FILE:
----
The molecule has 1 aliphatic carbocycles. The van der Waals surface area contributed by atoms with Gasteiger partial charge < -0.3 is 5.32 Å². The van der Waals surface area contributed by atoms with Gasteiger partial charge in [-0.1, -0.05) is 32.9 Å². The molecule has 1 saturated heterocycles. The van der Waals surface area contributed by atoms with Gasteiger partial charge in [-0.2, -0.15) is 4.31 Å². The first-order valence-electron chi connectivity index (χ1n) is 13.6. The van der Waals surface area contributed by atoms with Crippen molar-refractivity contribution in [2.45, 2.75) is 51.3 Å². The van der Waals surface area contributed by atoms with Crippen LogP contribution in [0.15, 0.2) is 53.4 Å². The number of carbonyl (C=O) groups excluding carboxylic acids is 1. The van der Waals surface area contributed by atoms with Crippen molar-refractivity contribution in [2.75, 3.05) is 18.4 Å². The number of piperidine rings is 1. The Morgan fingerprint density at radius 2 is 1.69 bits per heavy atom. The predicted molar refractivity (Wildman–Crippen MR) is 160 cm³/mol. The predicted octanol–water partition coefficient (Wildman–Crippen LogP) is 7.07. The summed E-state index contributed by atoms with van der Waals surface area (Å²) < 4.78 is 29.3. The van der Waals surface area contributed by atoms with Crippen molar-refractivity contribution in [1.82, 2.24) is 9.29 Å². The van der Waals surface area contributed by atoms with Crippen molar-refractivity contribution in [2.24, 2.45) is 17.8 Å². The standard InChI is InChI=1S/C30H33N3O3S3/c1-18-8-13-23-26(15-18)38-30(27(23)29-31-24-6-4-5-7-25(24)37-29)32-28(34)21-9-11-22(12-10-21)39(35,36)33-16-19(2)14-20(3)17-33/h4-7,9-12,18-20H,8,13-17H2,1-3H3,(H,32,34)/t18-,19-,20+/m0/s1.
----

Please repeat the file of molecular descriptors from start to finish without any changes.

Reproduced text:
The molecule has 1 aliphatic carbocycles. The van der Waals surface area contributed by atoms with Gasteiger partial charge < -0.3 is 5.32 Å². The van der Waals surface area contributed by atoms with Gasteiger partial charge in [-0.1, -0.05) is 32.9 Å². The molecule has 1 saturated heterocycles. The van der Waals surface area contributed by atoms with Gasteiger partial charge in [-0.2, -0.15) is 4.31 Å². The first-order valence-electron chi connectivity index (χ1n) is 13.6. The van der Waals surface area contributed by atoms with Crippen molar-refractivity contribution in [2.45, 2.75) is 51.3 Å². The van der Waals surface area contributed by atoms with Crippen LogP contribution in [0.15, 0.2) is 53.4 Å². The number of carbonyl (C=O) groups excluding carboxylic acids is 1. The van der Waals surface area contributed by atoms with Crippen molar-refractivity contribution in [2.75, 3.05) is 18.4 Å². The number of piperidine rings is 1. The Morgan fingerprint density at radius 2 is 1.69 bits per heavy atom. The predicted molar refractivity (Wildman–Crippen MR) is 160 cm³/mol. The predicted octanol–water partition coefficient (Wildman–Crippen LogP) is 7.07. The summed E-state index contributed by atoms with van der Waals surface area (Å²) < 4.78 is 29.3. The van der Waals surface area contributed by atoms with Crippen molar-refractivity contribution in [1.82, 2.24) is 9.29 Å². The van der Waals surface area contributed by atoms with Crippen molar-refractivity contribution in [2.24, 2.45) is 17.8 Å². The standard InChI is InChI=1S/C30H33N3O3S3/c1-18-8-13-23-26(15-18)38-30(27(23)29-31-24-6-4-5-7-25(24)37-29)32-28(34)21-9-11-22(12-10-21)39(35,36)33-16-19(2)14-20(3)17-33/h4-7,9-12,18-20H,8,13-17H2,1-3H3,(H,32,34)/t18-,19-,20+/m0/s1.